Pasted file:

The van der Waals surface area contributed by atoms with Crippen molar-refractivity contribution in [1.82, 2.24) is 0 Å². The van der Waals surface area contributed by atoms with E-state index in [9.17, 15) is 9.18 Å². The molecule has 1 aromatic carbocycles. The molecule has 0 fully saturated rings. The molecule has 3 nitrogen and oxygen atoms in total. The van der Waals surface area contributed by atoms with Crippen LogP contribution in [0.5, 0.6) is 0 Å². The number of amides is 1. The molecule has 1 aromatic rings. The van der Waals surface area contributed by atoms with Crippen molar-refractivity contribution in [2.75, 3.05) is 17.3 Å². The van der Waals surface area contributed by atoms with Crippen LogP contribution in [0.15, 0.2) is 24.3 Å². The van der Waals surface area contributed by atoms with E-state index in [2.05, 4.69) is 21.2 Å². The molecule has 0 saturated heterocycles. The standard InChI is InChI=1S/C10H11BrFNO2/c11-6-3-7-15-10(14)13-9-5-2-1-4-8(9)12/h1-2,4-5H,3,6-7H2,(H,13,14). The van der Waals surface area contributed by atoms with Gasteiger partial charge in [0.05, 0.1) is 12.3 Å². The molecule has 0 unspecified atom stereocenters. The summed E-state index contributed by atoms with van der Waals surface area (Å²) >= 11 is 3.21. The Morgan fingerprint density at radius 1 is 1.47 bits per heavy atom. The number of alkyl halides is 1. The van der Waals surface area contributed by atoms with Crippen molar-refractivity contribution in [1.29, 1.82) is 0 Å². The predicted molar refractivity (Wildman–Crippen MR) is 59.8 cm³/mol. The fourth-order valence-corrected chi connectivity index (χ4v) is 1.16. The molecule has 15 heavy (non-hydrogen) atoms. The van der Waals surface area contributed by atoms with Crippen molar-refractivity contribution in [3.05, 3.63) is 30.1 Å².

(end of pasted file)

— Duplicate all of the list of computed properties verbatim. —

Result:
The van der Waals surface area contributed by atoms with Crippen molar-refractivity contribution in [1.82, 2.24) is 0 Å². The van der Waals surface area contributed by atoms with E-state index in [9.17, 15) is 9.18 Å². The molecule has 1 aromatic carbocycles. The molecule has 0 fully saturated rings. The molecule has 3 nitrogen and oxygen atoms in total. The van der Waals surface area contributed by atoms with Crippen LogP contribution in [0.5, 0.6) is 0 Å². The number of amides is 1. The molecule has 1 aromatic rings. The van der Waals surface area contributed by atoms with Crippen molar-refractivity contribution in [2.75, 3.05) is 17.3 Å². The van der Waals surface area contributed by atoms with Crippen LogP contribution in [0.15, 0.2) is 24.3 Å². The van der Waals surface area contributed by atoms with E-state index in [2.05, 4.69) is 21.2 Å². The molecule has 0 saturated heterocycles. The standard InChI is InChI=1S/C10H11BrFNO2/c11-6-3-7-15-10(14)13-9-5-2-1-4-8(9)12/h1-2,4-5H,3,6-7H2,(H,13,14). The van der Waals surface area contributed by atoms with Gasteiger partial charge in [0.05, 0.1) is 12.3 Å². The molecule has 0 unspecified atom stereocenters. The summed E-state index contributed by atoms with van der Waals surface area (Å²) >= 11 is 3.21. The Morgan fingerprint density at radius 1 is 1.47 bits per heavy atom. The number of alkyl halides is 1. The van der Waals surface area contributed by atoms with Crippen molar-refractivity contribution in [1.29, 1.82) is 0 Å². The predicted molar refractivity (Wildman–Crippen MR) is 59.8 cm³/mol. The fourth-order valence-corrected chi connectivity index (χ4v) is 1.16. The molecule has 15 heavy (non-hydrogen) atoms. The van der Waals surface area contributed by atoms with Crippen molar-refractivity contribution in [3.05, 3.63) is 30.1 Å².